The most typical way that people (then and now) got insurance was through their job — and as long as you can hang on to a job, whether you become high-risk or low-risk is not going to affect you. It wasn’t really that much of a threat to people who could remain in the employment-based system. The main problem was for people who (for whatever reason) had been in the employment-based system and had dropped out of it. That is, people who, more or less simultaneously with giving up their job-based coverage, had something happen that made them a high-risk — they were diagnosed with cancer, or had a heart attack, or something like that.
There are 330 million people in this country, so there were probably millions who were in that situation of having given up that security blanket of job-based coverage in the private sector, and then being hit by the event of being a high risk — but it’s a tiny fraction. There were always those who were born with high-risk conditions (birth defects and such), but for the bulk of them, they would have been picked up by disability provisions of existing public programs.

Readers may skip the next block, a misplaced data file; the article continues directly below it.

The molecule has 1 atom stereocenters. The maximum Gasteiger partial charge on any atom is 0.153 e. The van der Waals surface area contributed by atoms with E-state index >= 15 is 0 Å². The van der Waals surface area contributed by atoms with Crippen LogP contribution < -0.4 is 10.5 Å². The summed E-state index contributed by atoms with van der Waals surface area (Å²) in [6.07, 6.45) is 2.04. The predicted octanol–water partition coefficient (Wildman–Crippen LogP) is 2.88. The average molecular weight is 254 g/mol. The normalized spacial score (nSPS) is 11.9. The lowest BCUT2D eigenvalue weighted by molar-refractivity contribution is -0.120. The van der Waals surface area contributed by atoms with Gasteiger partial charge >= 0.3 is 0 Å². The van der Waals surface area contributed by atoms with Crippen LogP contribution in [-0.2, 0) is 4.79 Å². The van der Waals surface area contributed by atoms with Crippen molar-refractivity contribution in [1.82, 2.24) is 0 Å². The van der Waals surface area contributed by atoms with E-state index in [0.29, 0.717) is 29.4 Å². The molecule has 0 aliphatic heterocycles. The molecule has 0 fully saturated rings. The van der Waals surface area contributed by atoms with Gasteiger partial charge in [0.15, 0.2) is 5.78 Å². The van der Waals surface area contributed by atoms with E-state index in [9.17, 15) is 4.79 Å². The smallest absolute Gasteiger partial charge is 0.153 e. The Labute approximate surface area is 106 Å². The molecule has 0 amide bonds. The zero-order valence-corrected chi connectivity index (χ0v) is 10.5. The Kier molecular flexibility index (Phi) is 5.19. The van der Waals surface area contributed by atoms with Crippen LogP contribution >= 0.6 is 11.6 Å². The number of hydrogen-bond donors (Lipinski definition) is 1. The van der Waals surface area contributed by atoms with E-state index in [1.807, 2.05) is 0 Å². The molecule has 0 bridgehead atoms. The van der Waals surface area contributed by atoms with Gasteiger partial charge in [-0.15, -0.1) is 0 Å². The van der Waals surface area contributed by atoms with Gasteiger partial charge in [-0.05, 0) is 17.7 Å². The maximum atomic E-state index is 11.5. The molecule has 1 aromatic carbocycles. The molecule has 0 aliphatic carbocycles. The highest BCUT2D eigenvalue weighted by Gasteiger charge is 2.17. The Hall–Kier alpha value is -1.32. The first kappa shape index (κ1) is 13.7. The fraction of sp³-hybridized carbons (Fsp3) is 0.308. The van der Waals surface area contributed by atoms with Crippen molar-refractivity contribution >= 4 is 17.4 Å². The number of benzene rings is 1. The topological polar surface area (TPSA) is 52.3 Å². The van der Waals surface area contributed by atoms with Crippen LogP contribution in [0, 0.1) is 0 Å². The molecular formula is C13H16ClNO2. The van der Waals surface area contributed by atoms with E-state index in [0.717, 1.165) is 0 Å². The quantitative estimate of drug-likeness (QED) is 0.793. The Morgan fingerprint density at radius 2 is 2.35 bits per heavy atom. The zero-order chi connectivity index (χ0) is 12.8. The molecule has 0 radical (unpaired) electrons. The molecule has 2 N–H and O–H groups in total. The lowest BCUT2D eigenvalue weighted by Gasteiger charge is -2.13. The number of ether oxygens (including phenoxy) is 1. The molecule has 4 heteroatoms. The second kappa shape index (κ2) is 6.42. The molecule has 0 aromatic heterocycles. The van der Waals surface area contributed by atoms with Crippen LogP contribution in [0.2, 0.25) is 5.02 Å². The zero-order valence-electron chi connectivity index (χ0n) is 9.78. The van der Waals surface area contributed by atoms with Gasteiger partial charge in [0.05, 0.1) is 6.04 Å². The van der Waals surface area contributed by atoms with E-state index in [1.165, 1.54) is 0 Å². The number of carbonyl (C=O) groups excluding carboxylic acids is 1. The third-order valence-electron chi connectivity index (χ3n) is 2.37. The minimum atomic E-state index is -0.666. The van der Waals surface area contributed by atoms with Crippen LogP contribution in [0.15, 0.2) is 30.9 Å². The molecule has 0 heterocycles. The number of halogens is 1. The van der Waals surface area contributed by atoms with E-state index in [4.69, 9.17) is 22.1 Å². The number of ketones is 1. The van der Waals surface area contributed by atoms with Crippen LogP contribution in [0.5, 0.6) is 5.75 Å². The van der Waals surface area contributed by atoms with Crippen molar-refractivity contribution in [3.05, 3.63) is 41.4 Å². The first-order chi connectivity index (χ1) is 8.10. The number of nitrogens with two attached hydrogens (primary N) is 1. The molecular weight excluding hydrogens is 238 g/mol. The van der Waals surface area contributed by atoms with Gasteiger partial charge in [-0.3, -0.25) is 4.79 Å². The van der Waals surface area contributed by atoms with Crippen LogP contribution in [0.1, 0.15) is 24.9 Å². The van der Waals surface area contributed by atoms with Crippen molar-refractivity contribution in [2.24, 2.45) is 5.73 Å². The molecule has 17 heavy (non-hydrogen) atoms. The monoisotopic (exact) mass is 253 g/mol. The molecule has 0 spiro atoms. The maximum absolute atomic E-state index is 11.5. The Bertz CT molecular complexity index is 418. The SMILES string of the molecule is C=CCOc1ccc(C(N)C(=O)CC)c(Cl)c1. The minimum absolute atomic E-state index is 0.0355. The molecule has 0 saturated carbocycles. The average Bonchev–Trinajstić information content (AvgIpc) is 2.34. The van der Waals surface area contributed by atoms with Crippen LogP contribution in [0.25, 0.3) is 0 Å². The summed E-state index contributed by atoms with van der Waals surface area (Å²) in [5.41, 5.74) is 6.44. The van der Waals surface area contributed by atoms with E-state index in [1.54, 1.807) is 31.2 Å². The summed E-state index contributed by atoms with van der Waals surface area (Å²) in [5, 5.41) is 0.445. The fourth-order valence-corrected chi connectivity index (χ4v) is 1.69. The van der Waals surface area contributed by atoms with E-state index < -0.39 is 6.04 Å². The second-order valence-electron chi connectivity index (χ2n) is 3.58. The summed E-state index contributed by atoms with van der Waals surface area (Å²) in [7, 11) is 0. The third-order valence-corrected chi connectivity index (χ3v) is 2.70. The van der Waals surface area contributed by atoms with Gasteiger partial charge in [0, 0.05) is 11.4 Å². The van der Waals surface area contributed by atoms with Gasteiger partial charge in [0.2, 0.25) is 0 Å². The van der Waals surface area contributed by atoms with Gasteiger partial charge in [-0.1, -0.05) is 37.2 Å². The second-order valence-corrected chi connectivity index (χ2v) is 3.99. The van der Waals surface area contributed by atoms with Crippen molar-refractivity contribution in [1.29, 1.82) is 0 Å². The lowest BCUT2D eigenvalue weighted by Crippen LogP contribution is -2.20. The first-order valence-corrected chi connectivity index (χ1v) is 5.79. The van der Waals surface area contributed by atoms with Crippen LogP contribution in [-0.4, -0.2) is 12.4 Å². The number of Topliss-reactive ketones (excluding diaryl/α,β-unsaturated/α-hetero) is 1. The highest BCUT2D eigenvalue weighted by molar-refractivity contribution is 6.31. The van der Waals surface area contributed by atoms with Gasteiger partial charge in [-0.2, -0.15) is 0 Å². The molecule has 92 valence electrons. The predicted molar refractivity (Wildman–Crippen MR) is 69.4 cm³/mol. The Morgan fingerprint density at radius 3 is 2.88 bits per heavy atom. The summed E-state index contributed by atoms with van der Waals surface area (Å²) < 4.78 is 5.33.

There’s always a big debate over “how many high-risk people are there?” in the sense of people who would have to pay a much higher than average premium. I concluded that it was certainly less than 10 percent of the population, and probably down to 1 or 2 percent of the population. But those are certainly miserable cases — certainly if you happen to be one of them or know people in that situation.
The main thing to note is that this isn’t some kind of situation where everybody in the individual market is above average in terms of risk. The actual number of high-risks who are also in the individual market, who didn’t have group insurance already, and so would have to seek coverage in the individual market was a quite small fraction of the total U.S. population. This was why it didn’t seem sensible to have to torque around the whole health-care system — it’s a serious problem, but one that affects a relatively small fraction of the population.